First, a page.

Raekwon plays to his strengths for much of OB4CL2, describing moving large amounts of weight on tracks like the Marley Marl-produced “Pyrex Visions” and the Erick Sermon-helmed “Baggin’ Crack.” “Rubber Gloves” is the most musically unorthodox song on the album. Created by The Alchemist, the abstract-sounding beat is composed of a jumble of synthesizer hits. Raekwon is still able to apply his equally unorthodox delivery to the song, describing tracking down a rival shooter who killed one of his friends as well as some innocent children during a deadly shoot-out.
“Gihad” is probably the album’s best track, with Raekwon kicking a grimy tale of surviving the crime-infested streets of his neighborhood. Rae’s partner-in-crime is in funny form, kicking an irreverent and hyper-detailed verse that only Tony Starks could pull off. Ghost explains running afoul of one of his young homies after being caught receiving oral pleasure from the former’s girlfriend. It’s equally unsettling and hilarious, and Ghost’s adlibs towards the end of song are some of his best.
At other times, Raekwon takes the album back to the earliest days of the Clan, to the days of when their albums were inspired by Shaw Brothers or Gordon Liu flicks. “House of the Flying Daggers,” produced by J Dilla, is a raucous track that moves with almost militaristic intensity. Clan members Inspektah Deck, Ghostface Killah, and Method Man all join Rae on the track, each supplying monstrous verses. Rae describes himself as “a true don, only I could do wrong / Rock fitted hats, get crack money and drive a sick blue joint,” while Mr. Meth assures naysayers, “Y'all n****s ain’t s**t to us, still a pistol bust / Split your melon like I split the Dutch.”
“Black Mozart” is like a darker sequel to “C.R.E.A.M.,” with Rae and Deck spitting that “secret indictment s**t” over a gothic, haunting loop of Jesús Acosta & The Professionals take on the “Theme From the Godfather.” The two remind listeners of their long and distinguished histories as street soldiers, as Raekwon raps, “Black, yo, I been hustling since n****s was busting guns / And scuffling, and jumping n****s over some coats.” Deck’s verse, where he recounts his younger years stalking the streets of Staten Island, draping in fatigues and rocking a boom-box on the handlebars of his bike, is one of his best and most visually evocative.
OB4CL2 also features strong performances by rappers from outside of the Clan. The LOX’s Styles P and Jadakiss appear on the rugged, Scram Jones-produced “Broken Safety,” where Jada declares, “F**k saving hip-hop, we’re bringing the streets back.” “Have Mercy” features an excellent verse from Philly’s Beanie Sigel. Beans assumes the role of a hardened criminal now incarcerated for the rest of his life. Chastened and full of regret, he seeks to find to a way to teach his son not to make the same mistakes that he did and place more value on the lives of others, as well as his own.
On “About Me” (occasionally credited as “N***a Me”), Busta Rhymes restrains his bombastic style, instead delivering a sinister verse while using a gravelly growl. One of two Dr. Dre produced tracks on the album, the song originally featured a verse from The Game. I personally prefer the Busta version. The other Dre-produced track, “Catalina,” features the Chef flowing smoothly over a steel-drum inflected beat, but it’s hampered a bit by the hook, sung by Lyfe Jennings.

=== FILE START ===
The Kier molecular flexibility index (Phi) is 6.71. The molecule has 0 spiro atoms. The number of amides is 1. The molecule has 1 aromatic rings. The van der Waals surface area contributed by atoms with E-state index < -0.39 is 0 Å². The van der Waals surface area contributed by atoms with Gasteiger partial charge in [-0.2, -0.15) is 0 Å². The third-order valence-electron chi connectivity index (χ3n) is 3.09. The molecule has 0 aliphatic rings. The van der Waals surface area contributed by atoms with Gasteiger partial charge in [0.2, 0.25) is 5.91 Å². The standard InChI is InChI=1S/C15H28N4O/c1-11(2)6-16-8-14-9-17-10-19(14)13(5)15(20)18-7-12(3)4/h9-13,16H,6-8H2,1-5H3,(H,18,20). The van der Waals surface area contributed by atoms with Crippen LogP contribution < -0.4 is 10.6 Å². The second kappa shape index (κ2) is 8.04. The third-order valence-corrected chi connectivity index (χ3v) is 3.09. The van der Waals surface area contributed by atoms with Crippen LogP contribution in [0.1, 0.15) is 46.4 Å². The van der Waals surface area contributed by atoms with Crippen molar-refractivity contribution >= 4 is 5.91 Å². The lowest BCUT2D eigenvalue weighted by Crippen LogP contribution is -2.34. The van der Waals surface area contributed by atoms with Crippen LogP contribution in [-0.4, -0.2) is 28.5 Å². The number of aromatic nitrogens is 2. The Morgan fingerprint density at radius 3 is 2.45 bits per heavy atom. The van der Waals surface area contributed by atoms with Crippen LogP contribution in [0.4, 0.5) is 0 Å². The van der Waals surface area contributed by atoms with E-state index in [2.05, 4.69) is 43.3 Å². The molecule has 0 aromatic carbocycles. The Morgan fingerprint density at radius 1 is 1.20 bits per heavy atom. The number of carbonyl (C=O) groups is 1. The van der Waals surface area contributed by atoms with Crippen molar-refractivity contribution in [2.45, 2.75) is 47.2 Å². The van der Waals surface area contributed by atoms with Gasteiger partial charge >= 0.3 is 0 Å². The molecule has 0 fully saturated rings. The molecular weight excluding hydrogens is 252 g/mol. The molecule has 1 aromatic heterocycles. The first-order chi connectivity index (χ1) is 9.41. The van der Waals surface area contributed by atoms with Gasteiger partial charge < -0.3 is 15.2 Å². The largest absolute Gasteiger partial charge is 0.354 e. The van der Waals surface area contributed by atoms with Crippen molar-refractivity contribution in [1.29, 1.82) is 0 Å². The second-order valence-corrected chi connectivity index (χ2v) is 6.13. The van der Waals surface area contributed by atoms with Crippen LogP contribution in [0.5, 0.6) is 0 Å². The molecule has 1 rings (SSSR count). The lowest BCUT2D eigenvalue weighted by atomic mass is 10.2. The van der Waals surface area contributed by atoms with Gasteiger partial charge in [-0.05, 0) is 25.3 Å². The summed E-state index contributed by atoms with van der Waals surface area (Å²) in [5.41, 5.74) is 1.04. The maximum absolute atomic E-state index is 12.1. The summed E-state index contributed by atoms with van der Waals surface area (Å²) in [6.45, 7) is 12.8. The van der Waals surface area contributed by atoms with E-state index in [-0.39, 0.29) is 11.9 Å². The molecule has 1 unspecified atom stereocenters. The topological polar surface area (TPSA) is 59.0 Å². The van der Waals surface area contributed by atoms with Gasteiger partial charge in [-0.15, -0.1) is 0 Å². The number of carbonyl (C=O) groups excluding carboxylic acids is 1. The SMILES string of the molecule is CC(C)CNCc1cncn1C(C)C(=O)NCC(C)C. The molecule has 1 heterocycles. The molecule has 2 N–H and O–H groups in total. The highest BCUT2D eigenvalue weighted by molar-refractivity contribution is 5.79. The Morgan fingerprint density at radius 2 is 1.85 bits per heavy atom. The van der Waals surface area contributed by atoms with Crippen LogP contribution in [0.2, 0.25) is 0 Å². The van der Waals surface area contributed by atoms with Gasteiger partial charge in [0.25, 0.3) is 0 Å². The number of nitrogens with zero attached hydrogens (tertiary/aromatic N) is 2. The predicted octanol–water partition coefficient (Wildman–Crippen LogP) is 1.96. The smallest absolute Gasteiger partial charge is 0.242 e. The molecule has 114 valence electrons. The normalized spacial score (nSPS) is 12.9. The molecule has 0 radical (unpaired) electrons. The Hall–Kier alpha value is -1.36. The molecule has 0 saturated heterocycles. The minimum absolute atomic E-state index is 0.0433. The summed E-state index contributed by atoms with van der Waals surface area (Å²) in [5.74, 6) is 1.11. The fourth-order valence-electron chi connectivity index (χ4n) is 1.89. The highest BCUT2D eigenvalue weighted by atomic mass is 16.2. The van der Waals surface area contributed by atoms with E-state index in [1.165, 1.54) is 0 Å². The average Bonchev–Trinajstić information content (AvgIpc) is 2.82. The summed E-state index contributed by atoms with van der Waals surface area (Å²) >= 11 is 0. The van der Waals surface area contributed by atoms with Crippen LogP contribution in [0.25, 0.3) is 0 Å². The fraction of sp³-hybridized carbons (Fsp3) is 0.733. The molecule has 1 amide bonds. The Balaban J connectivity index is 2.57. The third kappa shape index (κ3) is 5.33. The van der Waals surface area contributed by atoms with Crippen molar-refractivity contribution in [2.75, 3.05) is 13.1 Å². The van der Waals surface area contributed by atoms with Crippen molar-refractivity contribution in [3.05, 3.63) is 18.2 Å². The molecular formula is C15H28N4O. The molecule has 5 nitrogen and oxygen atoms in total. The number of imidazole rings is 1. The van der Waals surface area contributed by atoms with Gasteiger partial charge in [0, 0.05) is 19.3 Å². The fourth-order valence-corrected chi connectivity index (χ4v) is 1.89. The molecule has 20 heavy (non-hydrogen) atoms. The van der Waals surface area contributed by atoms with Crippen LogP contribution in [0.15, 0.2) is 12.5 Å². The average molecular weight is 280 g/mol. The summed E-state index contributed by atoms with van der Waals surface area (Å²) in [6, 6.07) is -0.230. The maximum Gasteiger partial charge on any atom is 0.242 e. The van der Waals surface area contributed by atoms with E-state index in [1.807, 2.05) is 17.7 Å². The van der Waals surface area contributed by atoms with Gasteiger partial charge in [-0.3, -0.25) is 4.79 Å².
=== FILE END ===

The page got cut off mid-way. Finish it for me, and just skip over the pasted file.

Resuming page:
“We Will Rob You” is another of the album’s highlights. Raekwon, GZA, and Masta Killa deliver exceptional verses and a track that takes samples from Baby Huey’s “Hard Times” and the theme from Across 110th Street. This time, it’s GZA who’s the star of the song, as he describes a harrowing and potentially deadly interaction with the NYPD, narrowly escaping with his life. The performances are enough to forgive an extremely goofy hook by Slick Rick; lifting the chorus to the Queen anthem was not a sound decision.
Amidst the tales of moving weight and street violence, Raekwon delivers a heartfelt dedication to Wu-Tang Clan’s fallen soldier Ol’ Dirty Bastard on “Ason Jones.” Fittingly produced by the deceased J Dilla, Raekwon reminisces about his long-time friend, describing his talents and eccentricities, and everything that made him a unique individual. The “hook” features ODB speaking in his own words. Taken from snippets of an old interview, he explains the importance of him, as a rapper, remaining true to his upbringing, and “keeping it real” in the truest sense.
There was a good amount of material recorded for OB4CL2, and enough of it didn’t make the cut to nearly make a separate album. Some of the songs appeared on Wu-Massacre (2010), a collaborative album between Raekwon, Ghostface, and Method Man, released six months later. Other material, like “Badlands,” “Walk With Me,” “Never Matters to You” (featuring Bun B), and “Rock Stars,” appeared on the “Gold Edition,” released a little under a year later.
OB4CL2 sparked a successful third act for Raekwon’s solo career. His subsequent albums, from Shao-Lin Vs. Wu-Tang (2011), to F.I.L.A. (2015), to The Wild (2017) have all been much more focused endeavors. Even though it appeared to be an arduous process to get OB4CL2 completed, it was well worth the effort. As is the case with music, it doesn’t really matter how the sausage gets made, as long as it turns out delicious.